EMT and Paramedic Programs Overview

​​​​​EMT and Paramedic Programs — Emergency Medical Services

There are two levels common in Emergency Medical Services (EMS) jobs: Emergency Medical Technician (EMT) and Paramedic. Dallas College offers both EMT and Paramedic certification education.

EMT is the most common certification and is a starting point for a rewarding career in the health care field. The EMT training at Brookhaven, Cedar Valley or Richland will teach you to provide basic life support and emergency health care in settings such as ambulance agencies, hospitals and fire departments.

Becoming a Paramedic requires that you have a current EMT certification and successfully complete EMSP 2471, an anatomy and physiology course. The Paramedic program, offered at Cedar Valley or Brookhaven, is a 34-credit-hour program that prepares you to provide advanced health care to patients. Students can also complete the AAS-Paramedic degree plan. We offer Paramedic classes year-round in full-time, shift-based and hybrid formats.

Review the EMT and Paramedic class schedules to find a training class that works for you.

EMT and Paramedic Certifications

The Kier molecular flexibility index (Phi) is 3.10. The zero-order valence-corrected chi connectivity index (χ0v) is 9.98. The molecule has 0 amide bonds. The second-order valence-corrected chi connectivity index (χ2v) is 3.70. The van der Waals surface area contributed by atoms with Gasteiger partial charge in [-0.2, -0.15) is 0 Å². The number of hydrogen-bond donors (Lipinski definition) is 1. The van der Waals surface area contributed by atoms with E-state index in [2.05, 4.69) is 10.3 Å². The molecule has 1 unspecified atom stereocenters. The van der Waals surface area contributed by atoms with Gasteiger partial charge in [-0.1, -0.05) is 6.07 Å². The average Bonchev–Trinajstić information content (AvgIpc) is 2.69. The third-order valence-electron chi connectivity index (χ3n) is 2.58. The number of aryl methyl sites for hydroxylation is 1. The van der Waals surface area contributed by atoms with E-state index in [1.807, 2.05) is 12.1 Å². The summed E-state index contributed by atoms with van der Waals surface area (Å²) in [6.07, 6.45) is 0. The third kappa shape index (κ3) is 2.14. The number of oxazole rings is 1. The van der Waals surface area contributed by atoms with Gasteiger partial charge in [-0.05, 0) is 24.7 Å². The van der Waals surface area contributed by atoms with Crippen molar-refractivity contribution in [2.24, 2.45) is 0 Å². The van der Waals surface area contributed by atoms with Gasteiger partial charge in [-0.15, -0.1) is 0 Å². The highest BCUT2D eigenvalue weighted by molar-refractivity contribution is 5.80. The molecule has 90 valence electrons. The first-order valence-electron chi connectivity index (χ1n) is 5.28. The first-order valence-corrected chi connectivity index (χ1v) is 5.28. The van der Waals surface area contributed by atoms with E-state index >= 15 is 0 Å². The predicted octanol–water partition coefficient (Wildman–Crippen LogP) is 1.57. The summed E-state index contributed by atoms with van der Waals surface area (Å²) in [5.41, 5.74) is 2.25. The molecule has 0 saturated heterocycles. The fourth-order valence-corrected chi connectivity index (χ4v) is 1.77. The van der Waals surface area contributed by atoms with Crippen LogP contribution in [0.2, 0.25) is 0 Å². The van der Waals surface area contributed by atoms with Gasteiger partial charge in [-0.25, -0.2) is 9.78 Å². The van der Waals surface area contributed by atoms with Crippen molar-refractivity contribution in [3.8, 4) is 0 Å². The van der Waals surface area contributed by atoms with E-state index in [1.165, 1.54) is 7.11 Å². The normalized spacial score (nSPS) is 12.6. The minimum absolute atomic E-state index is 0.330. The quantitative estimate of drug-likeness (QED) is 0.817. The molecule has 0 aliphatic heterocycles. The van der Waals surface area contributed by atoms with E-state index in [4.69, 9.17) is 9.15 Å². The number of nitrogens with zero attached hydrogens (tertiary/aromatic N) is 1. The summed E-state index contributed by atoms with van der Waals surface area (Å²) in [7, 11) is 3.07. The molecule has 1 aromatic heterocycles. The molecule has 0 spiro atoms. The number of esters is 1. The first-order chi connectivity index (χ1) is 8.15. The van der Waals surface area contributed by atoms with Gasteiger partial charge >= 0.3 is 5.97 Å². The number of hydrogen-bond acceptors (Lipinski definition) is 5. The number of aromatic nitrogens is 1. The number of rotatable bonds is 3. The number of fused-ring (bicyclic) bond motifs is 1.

Occupational Risks

Provision of emergency medical services poses inherent occupational risks for EMS responders. Risks include the following:

  1. Violence/assaults
  2. Verbal threats/aggression
  3. Motor vehicle crashes
  4. Infectious disease
  5. Lifting injuries
  6. Sprains and strains
  7. Psychological trauma
  8. Hazardous chemical exposure
  9. Hyper/hypothermia


The EMT certification program requires 272 training hours that consist of hospital rotations, classroom instruction, lab practice and internships​ in an ambulance. After the training, successful candidates must take a national exam called the National Registry of Emergency Medical Technicians. We offer training classes year-round, so review our class schedule to find a training class that works for you.


View Paramedic Functional Job Analysis (NHTSA.gov)

The goal of the Paramedic program is to prepare paramedics who are competent in the cognitive (knowledge), psychomotor (skills), and affective (behavior) learning domains to enter the profession.

Graduates will complete requirements for Texas Department of State Health Services Paramedic certification, which includes eligibility for the National Registry of EMTs exam. Over the last several years we have trained hundreds of students.

The Paramedic program is accredited by the Commission on Accreditation of Allied Health Education Programs, upon the recommendation of the Committee on Accreditation of Educational Programs for the Emergency Medical Services Professions (CoAEMSP).

Commission on Accreditation of Allied Health Education Programs
9355 - 113th St. N, #7709
Seminole, FL 33775

Committee on Accreditation of Educational Programs for the Emergency Medical Services Professions
8301 Lakeview Parkway, Suite 111-312
Rowlett, TX 75088
214-703-8992 (fax)

View Program Outcomes

Anatomy and Physiology (A&P)

Concurrent with each Paramedic Cohort, students must take EMSP 2471. This is the ONLY approved anatomy and physiology course for the Paramedic program.